Patrons of the concert sit in the gardens or in the above terrace, where the photo above was taken from. An incredible stage is built out from the gardens hanging over the sea to create this breathtaking spectacle. 

I could have stayed in Ravello for several more days easily, but reluctantly we headed back to Positano. Amalfi with its busy city center and beautiful church and Ravello with its rich history and breathtaking views could easily be separate vacations all on their own. Both cities are far less touristy than Positano and are not to be missed if you are in the area. 

Once back in comfy Positano are stomachs were definitely craving a big Italian meal. We hadn't eaten much that day, only sampled all the wonderful delights on the culinary tour and stopped in a shop in Ravello for espressos, so we were pretty starved by the time we got home. I looked up a couple of places on my phone (unfortunately there is no Urbanspoon Italy) and finally decided on a little gem of a place overlooking the beach called Buca di Bacco, that had gotten really good reviews. The restaurant is nestled just above the lowest level of Positano and juts out over the beach with a beautiful view of the ocean. Mom and I were hungry early, not typical of Italian eaters, and so we nearly had the entire restaurant to ourselves. The menu was typical of Positano restaurants, but clearly had a more refined quality than some of the more casual family owned eateries. We started with roasted asparagus topped with grated parmesan cheese and a fennel salad with sun dried tomatoes, shrimp, and olives, which I asked to be brought out first, as salads usually come after the main meal. 

The asparagus was perfectly tender, but still had a nice crunch and the parmesan cheese added the right amount of saltiness. The salad was extremely fresh and clean tasting, with very little dressing except olive oil and seasoning. We then decided on tasting their gnocci con pomodoro e mozzarella and tagliatelle con ragu del cinghiale or gnocci with tomatoes and mozzarella and tagliatelle with wild boar ragu.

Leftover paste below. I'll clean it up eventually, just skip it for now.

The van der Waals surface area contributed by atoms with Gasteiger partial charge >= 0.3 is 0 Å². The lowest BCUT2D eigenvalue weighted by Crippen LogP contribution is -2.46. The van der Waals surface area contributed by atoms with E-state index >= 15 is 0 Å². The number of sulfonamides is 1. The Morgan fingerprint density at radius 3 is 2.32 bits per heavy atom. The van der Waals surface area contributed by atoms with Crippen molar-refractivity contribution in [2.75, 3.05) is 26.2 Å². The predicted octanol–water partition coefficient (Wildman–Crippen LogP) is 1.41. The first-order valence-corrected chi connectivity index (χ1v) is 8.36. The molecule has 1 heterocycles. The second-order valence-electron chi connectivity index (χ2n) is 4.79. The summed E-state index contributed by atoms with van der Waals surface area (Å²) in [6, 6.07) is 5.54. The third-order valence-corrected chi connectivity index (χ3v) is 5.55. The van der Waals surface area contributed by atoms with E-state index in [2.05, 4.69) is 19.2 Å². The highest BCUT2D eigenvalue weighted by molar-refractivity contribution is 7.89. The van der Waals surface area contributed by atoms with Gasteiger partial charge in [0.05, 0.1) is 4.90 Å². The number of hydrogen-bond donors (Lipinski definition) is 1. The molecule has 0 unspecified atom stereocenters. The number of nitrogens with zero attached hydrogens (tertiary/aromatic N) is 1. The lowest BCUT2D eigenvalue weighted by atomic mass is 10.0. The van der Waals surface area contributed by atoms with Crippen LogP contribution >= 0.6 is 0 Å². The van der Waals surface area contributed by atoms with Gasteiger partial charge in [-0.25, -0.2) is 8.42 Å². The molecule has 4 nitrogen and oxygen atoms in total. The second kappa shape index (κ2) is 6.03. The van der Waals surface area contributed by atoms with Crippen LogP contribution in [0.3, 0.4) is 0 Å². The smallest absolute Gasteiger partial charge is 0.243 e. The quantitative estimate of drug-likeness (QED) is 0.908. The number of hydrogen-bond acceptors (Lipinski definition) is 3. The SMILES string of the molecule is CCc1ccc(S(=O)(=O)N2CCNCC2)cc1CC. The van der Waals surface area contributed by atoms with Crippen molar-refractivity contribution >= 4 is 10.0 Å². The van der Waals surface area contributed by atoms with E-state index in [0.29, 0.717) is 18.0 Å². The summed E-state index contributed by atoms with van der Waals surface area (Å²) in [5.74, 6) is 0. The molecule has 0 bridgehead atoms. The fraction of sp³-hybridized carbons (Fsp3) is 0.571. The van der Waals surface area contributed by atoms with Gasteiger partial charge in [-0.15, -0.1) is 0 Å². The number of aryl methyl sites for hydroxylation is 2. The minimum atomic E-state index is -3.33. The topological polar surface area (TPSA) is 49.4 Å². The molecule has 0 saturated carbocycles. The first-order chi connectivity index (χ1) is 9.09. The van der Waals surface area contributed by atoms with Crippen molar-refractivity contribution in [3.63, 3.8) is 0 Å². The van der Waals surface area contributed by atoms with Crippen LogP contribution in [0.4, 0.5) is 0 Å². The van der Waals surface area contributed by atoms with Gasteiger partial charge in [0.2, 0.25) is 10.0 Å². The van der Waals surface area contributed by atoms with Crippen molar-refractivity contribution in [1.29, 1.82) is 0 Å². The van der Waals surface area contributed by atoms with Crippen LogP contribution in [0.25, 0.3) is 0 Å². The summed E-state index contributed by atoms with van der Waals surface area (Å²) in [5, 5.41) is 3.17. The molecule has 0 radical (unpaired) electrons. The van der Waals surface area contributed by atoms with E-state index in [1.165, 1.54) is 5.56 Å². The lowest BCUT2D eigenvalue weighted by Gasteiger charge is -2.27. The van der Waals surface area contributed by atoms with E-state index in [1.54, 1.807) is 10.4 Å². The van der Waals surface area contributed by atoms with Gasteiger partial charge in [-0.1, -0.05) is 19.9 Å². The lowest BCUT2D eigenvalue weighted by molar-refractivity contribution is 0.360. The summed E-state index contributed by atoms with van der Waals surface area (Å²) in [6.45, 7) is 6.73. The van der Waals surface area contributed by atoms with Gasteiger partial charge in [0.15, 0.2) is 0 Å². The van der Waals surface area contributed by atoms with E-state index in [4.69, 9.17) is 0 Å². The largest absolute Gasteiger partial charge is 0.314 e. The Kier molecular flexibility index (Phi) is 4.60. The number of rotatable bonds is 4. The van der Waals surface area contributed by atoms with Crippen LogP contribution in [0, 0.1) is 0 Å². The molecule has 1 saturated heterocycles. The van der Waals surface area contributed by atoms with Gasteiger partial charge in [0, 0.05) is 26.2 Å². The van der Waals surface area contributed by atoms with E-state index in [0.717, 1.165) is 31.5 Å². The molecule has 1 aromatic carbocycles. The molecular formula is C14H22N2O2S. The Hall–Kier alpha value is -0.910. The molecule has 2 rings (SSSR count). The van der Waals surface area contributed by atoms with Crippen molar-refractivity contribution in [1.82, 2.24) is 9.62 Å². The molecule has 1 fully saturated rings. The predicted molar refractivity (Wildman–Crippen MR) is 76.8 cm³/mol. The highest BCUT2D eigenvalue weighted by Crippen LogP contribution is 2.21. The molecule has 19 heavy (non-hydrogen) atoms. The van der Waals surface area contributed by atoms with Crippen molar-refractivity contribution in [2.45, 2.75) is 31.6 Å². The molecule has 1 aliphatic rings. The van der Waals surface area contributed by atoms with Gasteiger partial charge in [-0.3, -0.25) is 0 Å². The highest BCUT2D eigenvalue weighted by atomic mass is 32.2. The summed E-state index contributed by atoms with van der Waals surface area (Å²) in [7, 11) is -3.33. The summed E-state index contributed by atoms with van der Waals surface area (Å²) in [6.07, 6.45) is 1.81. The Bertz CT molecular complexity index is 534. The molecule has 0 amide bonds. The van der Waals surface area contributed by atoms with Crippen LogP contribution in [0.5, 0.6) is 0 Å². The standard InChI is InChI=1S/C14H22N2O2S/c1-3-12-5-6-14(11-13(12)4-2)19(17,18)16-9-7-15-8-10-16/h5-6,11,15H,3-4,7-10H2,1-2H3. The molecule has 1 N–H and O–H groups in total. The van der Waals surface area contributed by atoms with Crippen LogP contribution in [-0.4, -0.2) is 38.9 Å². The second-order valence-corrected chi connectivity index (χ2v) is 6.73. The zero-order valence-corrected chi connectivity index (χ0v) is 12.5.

If you ever wanted to know what clouds taste like, order the gnocci from this restaurant. This dish was definitely pure heaven. If you are not familiar with gnocci, it is basically a dough made from cooked potatoes, a little flour, seasoning, and either butter or oil. It is cut into little rectangles and cooked similarly to fresh pasta. Properly prepared, gnocci should taste very light and fluffy. The light tomato sauce that came atop was concentrated and velvety and there was just the right amount of cheese to bind it all together.

The tagliatelle, on the other hand, was entirely sinful! The ragu was tender and had a wonderfully rich pork flavor. It was just the right amount of thickness with still having some liquidity to it to coat the pasta. The wild boar also had very little gameyness to it and had such a depth of flavor that made you never want to stop eating it. 

One thing that made these dishes even more incredible was that the servers at Buca di Baco weren't shy with the parmesan. If you hadn't noticed already, parmesan is the condiment of choice for Italians. Comparable to ketchup and mustard in the U.S. or mayo in parts of Europe, Italians put parmesan on everything from vegetables to salads or even french fries and definitely on pastas! In fact, what most American's know as fettucini al fredo is not authentic at all. Al fredo sauce is not a cream based like most varieties found in restaurants or jars stateside. It is actually as simple as mixing hot buttered pasta with parmesan cheese until it makes an incredible cheesy sauce. (More to come in Rome!) 

Two more glasses of wine later and me and Mom were stuffed to the brim. We couldn't even possible have had room for dessert. So we settled for walking home to work off the pasta we had just indulged in. Tired from the long day of site seeing and eating, we both hit our pillows hard and fell asleep with ease. Somehow a good meal always helps sleep to come a little faster. 

1 comment: